The American Medical Association (AMA) is calling for a ban on powdered alcohol to protect young people, Medscape reports.
The group notes alcohol is the most widely used substance of abuse among young people, leading to 4,300 underage deaths annually.
Powdered alcohol is not yet available in the United States, the article notes. The product, to be sold under the brand name Palcohol, could be snuck into school by teens, the AMA warned.
The AMA House of Delegates voted at the group’s annual meeting last week to support federal and state laws that prohibit the manufacture, importation, distribution, and sale of powdered alcohol.
“Given the variety of flavors that could be enticing to youth and concerns that the final alcohol concentration could be much greater than intended by the manufacturer, we believe that powdered alcohol has the potential to cause serious harm to minors and should be banned,” AMA Board Member...
Alabama recently became the sixth state to ban the herbal supplement kratom over concerns about its potential for addiction, according to the Associated Press.
Wisconsin, Vermont, Tennessee, Indiana and Arkansas have also banned the supplement.
Alabama classified kratom as a Schedule I drug, alongside heroin and Ecstasy.
More states are also considering banning kratom, which is often sold as a pain treatment.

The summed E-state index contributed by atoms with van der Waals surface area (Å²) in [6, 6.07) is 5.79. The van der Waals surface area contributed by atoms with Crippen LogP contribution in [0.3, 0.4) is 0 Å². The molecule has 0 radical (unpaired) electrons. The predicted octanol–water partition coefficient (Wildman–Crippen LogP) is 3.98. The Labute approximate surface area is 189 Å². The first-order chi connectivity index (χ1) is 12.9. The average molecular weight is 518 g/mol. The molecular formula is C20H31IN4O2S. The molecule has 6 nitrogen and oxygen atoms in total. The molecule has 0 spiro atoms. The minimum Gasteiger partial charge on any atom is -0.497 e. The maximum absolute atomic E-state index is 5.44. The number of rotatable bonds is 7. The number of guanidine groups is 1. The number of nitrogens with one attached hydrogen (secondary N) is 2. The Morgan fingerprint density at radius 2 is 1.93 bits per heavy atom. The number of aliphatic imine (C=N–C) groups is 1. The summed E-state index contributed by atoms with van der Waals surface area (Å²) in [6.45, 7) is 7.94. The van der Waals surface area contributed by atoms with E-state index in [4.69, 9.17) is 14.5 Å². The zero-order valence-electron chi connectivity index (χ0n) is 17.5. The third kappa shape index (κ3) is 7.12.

Kratom is a plant that originates in Southeast Asia. The drug is categorized as a botanic dietary supplement. The Food and Drug Administration (FDA) cannot restrict the sale of kratom unless it is proved unsafe, or manufacturers claim it treats a medical condition. The FDA banned the import of kratom into the United States in 2014.
Kratom is not controlled under the Federal Controlled Substances Act. The Drug Enforcement Administration (DEA) has listed kratom as a “drug and chemical of concern,” and notes on its website that there is...
E-cigarettes have been banned on commercial flights to and from the United States, the Department of Transportation (DOT) announced.
The rule applies to both U.S. and foreign airlines, Reuters reports.
“This final rule is important because it protects airline passengers from unwanted exposure to aerosol fumes that occur when electronic cigarettes are used onboard airplanes,” Transportation Secretary Anthony Foxx said in a statement. “The department took a practical approach to eliminate any confusion between tobacco cigarettes and e-cigarettes by applying the same restrictions to both.”
The rule is backed by major airline, pilot, flight attendant and public health organizations, the article notes.
While no U.S. airline allows e-cigarette use, the DOT said some charter flights may have allowed them. The regulation states, “We believe that without a clear, uniform regulation, some carriers may feel free to adopt policies that allow the use of e cigarettes onboard aircraft.”
The DOT said it...